FLORA AT WOODLAND PARK ZOO
The flora at Woodland Park Zoo plays just as important a role as the fauna. The hundreds of trees, plants, shrubs, bushes, and flowers here, whether in an animal exhibit or planted around the zoo’s 92 acres serve roles both ornamental and practical. Trees help stabilize soil as well as provide shade, canopy or shelter for animals. Other plants illustrate the types of plants found in the habitats of animals from the far reaches of the globe, but can also supply food or a nice place to escape the sun, wind or rain. Some plants and trees burst forth with floral displays, whether muted or spectacular, of blossoms that provide food for insects and birds, as well as beauty for zoo visitors.
The following pages outline just some of the hundreds of thousands of plants on grounds tended to by the zoo’s talented and hard-working Horticulture Department. Every attempt is made to match the right plants with the right animals for their health and safety as well as to help showcase the varied horticultural wealth of the world’s various habitats, from deserts to tropical rain forests.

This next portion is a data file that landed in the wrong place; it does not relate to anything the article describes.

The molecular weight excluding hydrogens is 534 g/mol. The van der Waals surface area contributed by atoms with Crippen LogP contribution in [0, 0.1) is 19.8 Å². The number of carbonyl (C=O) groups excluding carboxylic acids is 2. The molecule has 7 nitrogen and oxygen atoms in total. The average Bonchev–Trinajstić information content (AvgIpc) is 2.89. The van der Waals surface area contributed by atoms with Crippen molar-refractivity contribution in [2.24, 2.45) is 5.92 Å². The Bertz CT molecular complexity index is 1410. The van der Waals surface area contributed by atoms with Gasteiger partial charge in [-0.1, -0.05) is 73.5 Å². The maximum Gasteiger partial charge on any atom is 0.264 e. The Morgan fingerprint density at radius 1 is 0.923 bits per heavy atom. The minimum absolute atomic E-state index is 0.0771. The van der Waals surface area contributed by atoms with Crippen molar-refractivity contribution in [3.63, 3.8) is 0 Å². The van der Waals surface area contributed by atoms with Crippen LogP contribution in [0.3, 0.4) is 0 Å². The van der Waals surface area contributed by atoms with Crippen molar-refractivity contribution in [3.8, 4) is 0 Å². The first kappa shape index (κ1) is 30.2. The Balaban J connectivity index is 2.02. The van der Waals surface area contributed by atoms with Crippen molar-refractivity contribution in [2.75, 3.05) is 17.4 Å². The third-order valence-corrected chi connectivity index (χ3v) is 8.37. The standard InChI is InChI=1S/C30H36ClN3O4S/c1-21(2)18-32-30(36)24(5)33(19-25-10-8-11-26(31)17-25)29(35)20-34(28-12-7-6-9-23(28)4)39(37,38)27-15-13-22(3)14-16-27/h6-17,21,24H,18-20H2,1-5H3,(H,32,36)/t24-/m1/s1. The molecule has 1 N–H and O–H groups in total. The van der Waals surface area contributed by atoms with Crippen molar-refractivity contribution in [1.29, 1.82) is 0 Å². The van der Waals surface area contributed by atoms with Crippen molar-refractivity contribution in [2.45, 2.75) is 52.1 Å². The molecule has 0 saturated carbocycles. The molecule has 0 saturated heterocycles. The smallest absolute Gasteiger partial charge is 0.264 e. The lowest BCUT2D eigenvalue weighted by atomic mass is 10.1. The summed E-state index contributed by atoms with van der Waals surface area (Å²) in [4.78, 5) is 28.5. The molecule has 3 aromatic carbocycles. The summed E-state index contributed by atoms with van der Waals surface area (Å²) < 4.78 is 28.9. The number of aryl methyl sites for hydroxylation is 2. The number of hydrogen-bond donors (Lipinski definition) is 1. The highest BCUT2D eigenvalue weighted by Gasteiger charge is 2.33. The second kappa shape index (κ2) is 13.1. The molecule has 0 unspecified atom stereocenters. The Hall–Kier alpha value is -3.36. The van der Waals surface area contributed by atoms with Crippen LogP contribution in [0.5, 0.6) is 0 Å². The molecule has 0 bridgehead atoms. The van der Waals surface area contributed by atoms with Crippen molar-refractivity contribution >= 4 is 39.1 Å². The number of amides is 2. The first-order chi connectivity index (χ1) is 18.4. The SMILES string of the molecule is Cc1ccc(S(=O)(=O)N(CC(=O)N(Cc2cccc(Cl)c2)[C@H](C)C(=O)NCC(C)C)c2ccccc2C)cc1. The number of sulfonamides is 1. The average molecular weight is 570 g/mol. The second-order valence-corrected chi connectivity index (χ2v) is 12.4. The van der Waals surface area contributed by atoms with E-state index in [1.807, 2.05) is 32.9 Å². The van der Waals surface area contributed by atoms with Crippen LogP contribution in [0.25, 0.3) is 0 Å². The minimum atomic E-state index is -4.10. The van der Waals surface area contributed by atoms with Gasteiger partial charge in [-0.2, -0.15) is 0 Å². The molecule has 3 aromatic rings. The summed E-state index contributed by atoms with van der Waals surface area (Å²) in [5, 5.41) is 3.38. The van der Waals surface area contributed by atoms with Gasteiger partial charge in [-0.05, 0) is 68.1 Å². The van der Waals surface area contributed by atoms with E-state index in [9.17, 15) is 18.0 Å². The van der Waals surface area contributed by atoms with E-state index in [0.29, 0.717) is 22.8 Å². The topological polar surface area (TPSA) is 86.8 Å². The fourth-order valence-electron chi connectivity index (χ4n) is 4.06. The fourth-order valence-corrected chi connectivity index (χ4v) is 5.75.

To learn more about some of the plant species on exhibit here at the zoo, please choose from the Plant Fact Sheets dropdown menu to the left.
Tree canopy at Woodland Park Zoo
Trees play a significant role at Woodland Park Zoo. Since its early days as a typical example of a Pacific Northwest evergreen forest, it has gradually been regaining forest canopy as the zoo has nearly quadrupled the number of trees that remained on grounds in the late 1950s. Since 1987 alone, the zoo has planted more than 4,000 trees and the 92 acres now boasts a 49% canopy cover. The zoo continues to be a green oasis surrounded by an increasingly urbanized community, offering shelter and food for dozens of native and migratory birds and other wildlife. Trees also provide climbing, shade and even food for some of the zoo's residents.
SEE WHAT'S IN BLOOM BY MONTH: